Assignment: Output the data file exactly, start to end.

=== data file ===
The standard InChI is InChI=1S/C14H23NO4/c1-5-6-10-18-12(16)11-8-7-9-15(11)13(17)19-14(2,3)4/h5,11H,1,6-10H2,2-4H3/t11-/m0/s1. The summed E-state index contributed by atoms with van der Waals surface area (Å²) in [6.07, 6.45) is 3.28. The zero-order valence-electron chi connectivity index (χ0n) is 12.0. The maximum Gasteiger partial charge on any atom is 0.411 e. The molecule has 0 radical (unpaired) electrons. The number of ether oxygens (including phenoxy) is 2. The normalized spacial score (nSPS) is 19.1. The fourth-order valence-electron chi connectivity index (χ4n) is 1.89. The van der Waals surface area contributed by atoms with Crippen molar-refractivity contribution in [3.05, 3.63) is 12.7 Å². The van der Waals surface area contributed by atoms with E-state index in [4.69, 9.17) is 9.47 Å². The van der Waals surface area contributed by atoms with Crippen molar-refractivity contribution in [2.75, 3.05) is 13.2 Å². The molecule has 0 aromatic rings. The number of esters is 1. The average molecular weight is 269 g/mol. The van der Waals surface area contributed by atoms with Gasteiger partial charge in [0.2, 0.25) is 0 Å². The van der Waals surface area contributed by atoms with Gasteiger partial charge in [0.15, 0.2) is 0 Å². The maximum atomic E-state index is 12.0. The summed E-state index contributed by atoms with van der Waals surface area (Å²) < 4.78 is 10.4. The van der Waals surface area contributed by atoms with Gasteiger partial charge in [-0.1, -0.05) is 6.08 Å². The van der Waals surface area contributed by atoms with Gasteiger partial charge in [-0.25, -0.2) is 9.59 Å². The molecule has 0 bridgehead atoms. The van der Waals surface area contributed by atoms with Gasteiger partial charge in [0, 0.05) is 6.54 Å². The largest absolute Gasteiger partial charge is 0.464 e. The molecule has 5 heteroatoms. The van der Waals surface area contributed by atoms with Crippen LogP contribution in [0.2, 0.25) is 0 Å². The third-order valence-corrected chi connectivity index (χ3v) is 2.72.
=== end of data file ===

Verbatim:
The standard InChI is InChI=1S/C14H23NO4/c1-5-6-10-18-12(16)11-8-7-9-15(11)13(17)19-14(2,3)4/h5,11H,1,6-10H2,2-4H3/t11-/m0/s1. The summed E-state index contributed by atoms with van der Waals surface area (Å²) in [6.07, 6.45) is 3.28. The zero-order valence-electron chi connectivity index (χ0n) is 12.0. The maximum Gasteiger partial charge on any atom is 0.411 e. The molecule has 0 radical (unpaired) electrons. The number of ether oxygens (including phenoxy) is 2. The normalized spacial score (nSPS) is 19.1. The fourth-order valence-electron chi connectivity index (χ4n) is 1.89. The van der Waals surface area contributed by atoms with Crippen molar-refractivity contribution in [3.05, 3.63) is 12.7 Å². The van der Waals surface area contributed by atoms with E-state index in [4.69, 9.17) is 9.47 Å². The van der Waals surface area contributed by atoms with Crippen molar-refractivity contribution in [2.75, 3.05) is 13.2 Å². The molecule has 0 aromatic rings. The number of esters is 1. The average molecular weight is 269 g/mol. The van der Waals surface area contributed by atoms with Gasteiger partial charge in [0.2, 0.25) is 0 Å². The van der Waals surface area contributed by atoms with Gasteiger partial charge in [0.15, 0.2) is 0 Å². The maximum atomic E-state index is 12.0. The summed E-state index contributed by atoms with van der Waals surface area (Å²) < 4.78 is 10.4. The van der Waals surface area contributed by atoms with Gasteiger partial charge in [-0.1, -0.05) is 6.08 Å². The van der Waals surface area contributed by atoms with Gasteiger partial charge in [-0.25, -0.2) is 9.59 Å². The molecule has 0 bridgehead atoms. The van der Waals surface area contributed by atoms with Gasteiger partial charge in [0, 0.05) is 6.54 Å². The largest absolute Gasteiger partial charge is 0.464 e. The molecule has 5 heteroatoms. The van der Waals surface area contributed by atoms with Crippen LogP contribution in [0.2, 0.25) is 0 Å². The third-order valence-corrected chi connectivity index (χ3v) is 2.72.